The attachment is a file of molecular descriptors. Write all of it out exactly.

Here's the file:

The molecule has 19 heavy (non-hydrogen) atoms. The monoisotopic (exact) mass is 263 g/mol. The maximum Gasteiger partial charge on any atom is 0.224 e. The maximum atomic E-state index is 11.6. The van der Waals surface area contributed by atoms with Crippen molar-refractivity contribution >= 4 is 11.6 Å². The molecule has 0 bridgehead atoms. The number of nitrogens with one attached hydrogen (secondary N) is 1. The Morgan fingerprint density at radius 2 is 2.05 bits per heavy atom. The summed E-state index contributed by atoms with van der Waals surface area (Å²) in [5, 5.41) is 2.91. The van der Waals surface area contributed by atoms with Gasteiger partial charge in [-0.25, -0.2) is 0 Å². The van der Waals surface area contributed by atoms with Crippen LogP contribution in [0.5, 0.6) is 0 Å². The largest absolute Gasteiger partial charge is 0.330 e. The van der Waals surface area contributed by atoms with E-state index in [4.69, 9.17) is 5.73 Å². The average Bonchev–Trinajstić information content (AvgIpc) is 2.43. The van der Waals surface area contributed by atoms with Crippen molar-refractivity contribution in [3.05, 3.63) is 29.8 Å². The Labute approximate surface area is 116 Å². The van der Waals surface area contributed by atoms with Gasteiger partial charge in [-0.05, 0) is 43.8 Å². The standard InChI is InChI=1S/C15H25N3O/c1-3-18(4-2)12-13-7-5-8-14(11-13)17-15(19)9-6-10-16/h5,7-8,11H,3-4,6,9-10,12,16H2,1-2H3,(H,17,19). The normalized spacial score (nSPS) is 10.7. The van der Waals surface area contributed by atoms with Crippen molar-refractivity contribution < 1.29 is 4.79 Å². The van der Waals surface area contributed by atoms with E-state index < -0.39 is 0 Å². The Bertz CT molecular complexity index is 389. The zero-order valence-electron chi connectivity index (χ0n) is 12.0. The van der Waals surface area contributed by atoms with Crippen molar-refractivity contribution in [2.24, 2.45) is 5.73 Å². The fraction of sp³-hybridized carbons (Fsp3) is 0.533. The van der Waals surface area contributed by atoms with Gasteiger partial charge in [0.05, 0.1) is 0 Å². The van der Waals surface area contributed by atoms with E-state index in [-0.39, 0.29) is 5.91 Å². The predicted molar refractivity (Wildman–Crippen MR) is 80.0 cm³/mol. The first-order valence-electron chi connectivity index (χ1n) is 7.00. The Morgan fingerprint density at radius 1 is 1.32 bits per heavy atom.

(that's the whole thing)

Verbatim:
The molecule has 19 heavy (non-hydrogen) atoms. The monoisotopic (exact) mass is 263 g/mol. The maximum Gasteiger partial charge on any atom is 0.224 e. The maximum atomic E-state index is 11.6. The van der Waals surface area contributed by atoms with Crippen molar-refractivity contribution >= 4 is 11.6 Å². The molecule has 0 bridgehead atoms. The number of nitrogens with one attached hydrogen (secondary N) is 1. The Morgan fingerprint density at radius 2 is 2.05 bits per heavy atom. The summed E-state index contributed by atoms with van der Waals surface area (Å²) in [5, 5.41) is 2.91. The van der Waals surface area contributed by atoms with Gasteiger partial charge in [-0.25, -0.2) is 0 Å². The van der Waals surface area contributed by atoms with Crippen LogP contribution in [0.5, 0.6) is 0 Å². The largest absolute Gasteiger partial charge is 0.330 e. The van der Waals surface area contributed by atoms with E-state index in [4.69, 9.17) is 5.73 Å². The average Bonchev–Trinajstić information content (AvgIpc) is 2.43. The van der Waals surface area contributed by atoms with Crippen molar-refractivity contribution in [3.05, 3.63) is 29.8 Å². The Labute approximate surface area is 116 Å². The van der Waals surface area contributed by atoms with Gasteiger partial charge in [-0.05, 0) is 43.8 Å². The standard InChI is InChI=1S/C15H25N3O/c1-3-18(4-2)12-13-7-5-8-14(11-13)17-15(19)9-6-10-16/h5,7-8,11H,3-4,6,9-10,12,16H2,1-2H3,(H,17,19). The normalized spacial score (nSPS) is 10.7. The van der Waals surface area contributed by atoms with Crippen molar-refractivity contribution < 1.29 is 4.79 Å². The van der Waals surface area contributed by atoms with E-state index < -0.39 is 0 Å². The Bertz CT molecular complexity index is 389. The zero-order valence-electron chi connectivity index (χ0n) is 12.0. The van der Waals surface area contributed by atoms with Crippen molar-refractivity contribution in [2.24, 2.45) is 5.73 Å². The fraction of sp³-hybridized carbons (Fsp3) is 0.533. The van der Waals surface area contributed by atoms with Gasteiger partial charge in [0.05, 0.1) is 0 Å². The van der Waals surface area contributed by atoms with E-state index in [-0.39, 0.29) is 5.91 Å². The predicted molar refractivity (Wildman–Crippen MR) is 80.0 cm³/mol. The first-order valence-electron chi connectivity index (χ1n) is 7.00. The Morgan fingerprint density at radius 1 is 1.32 bits per heavy atom.